Bong Joon-ho’s Okja begins with Lucy Mirando (Tilda Swinton), the new CEO of Mirando Corporation, unveiling “super-pig”, a new porcine variant her GMO company has come up with to solve the world’s hunger problems. In order to soften its public image and garner popular support for the new pork variety, the company announces a “best super-pig” competition, in which super-piglets are given to farmers around the world for a duration of ten years. One of these creatures, now named Okja, grows up with Mija (Ahn Seo-hyun), an orphaned farmgirl living in the mountains of South Korea. When the competition day arrives, Okja is taken by Mirando to Seoul and then to New York against Mija’s wishes. Mija, with uninvited help a group of American activists from the Animal Liberation Front (ALF), follows Okja to New York to get her back home.

Bong lampoons Mirando Corp as being headed by a family of deranged egotists convinced of the nobility of their mission. There’s no pretence to realism here. Swinton, that epitome of ironic existence, draws from Cruella de Vil and Jake Gyllenhaal as Johnny, Miranda’s neurotic PR, clearly works off cartoon/anime types as well. Though he’s ultimately with them, Bong parodies the ALF activists too, with their facetious politeness and misplaced idealism. Both are, of course, gross exaggerations and Bong’s equating of both reeks of a cool cynicism towards his subject matter. On the other hand, the filmmaker invests all his heart into the world of Mija and Okja. The film spends considerable time depicting the Edenic life in the mountains, where men and CG animals live in symbiosis with nature. The elephantine Okja, a cross between a pig and a hippopotamus, eats a small dose of fruits, helps Mija and her grandfather in fishing and sustains the ecosystem with her droppings. Bong doesn’t question this violation of nature’s rules, effectively acknowledging Mirando’s claim of having created a superior animal.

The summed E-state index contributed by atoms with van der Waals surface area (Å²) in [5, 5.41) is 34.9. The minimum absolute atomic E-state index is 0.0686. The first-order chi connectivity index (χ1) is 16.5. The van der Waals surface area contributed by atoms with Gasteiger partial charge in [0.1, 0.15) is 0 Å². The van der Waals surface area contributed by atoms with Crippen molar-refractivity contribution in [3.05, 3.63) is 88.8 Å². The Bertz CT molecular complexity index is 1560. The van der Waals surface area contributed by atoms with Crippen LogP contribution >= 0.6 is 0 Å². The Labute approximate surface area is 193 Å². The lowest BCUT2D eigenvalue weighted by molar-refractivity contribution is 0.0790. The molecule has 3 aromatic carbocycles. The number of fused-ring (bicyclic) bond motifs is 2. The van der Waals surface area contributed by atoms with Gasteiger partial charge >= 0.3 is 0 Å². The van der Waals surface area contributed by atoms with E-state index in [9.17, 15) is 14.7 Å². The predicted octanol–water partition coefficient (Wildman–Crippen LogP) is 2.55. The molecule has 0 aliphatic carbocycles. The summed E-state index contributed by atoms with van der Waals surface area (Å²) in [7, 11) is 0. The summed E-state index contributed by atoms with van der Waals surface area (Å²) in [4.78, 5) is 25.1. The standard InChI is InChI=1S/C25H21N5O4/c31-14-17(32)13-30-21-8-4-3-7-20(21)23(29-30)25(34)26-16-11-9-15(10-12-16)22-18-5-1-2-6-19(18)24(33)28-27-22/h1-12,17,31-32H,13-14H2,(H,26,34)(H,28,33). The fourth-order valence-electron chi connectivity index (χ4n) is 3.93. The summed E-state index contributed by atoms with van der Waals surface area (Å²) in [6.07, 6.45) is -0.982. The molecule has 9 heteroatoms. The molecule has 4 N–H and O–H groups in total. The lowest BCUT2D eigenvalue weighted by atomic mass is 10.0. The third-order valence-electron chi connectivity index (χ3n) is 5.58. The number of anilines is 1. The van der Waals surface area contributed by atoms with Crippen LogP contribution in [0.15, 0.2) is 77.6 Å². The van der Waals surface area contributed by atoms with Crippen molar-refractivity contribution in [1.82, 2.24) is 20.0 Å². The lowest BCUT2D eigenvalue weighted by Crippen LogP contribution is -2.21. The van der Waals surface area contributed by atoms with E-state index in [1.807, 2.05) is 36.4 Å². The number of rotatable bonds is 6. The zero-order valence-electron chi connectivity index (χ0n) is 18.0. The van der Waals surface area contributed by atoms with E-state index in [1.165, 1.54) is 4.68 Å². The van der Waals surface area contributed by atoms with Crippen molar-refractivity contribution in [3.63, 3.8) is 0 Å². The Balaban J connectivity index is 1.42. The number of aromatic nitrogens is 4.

As the film shifts to the technologized jungle of Seoul – a disorienting change from the mountains – the film takes on more complex tones. A long, compelling action sequence finds both Mija and the ALF members coming together to hijack Okja, plant a spy-cam on her and let her be taken to the Mirando test facility in New Jersey. There’s a conversation between ALF and Mija translated by a Korean member of the group that speaks to Bong’s status as a Korean director making English-language films. The punch-line for this scene comes later and with the splash of violence that was always on the cards. Meanwhile, at the Mirando lab, Johnny has successfully bred Okja with a male super-pig and whipped up a meal with samples from Okja’s body. Scenes such as these involving ALF and Mirando corrupt the innocent fable of Mija and Okja and change this children’s film into a genetically-altered organism in itself.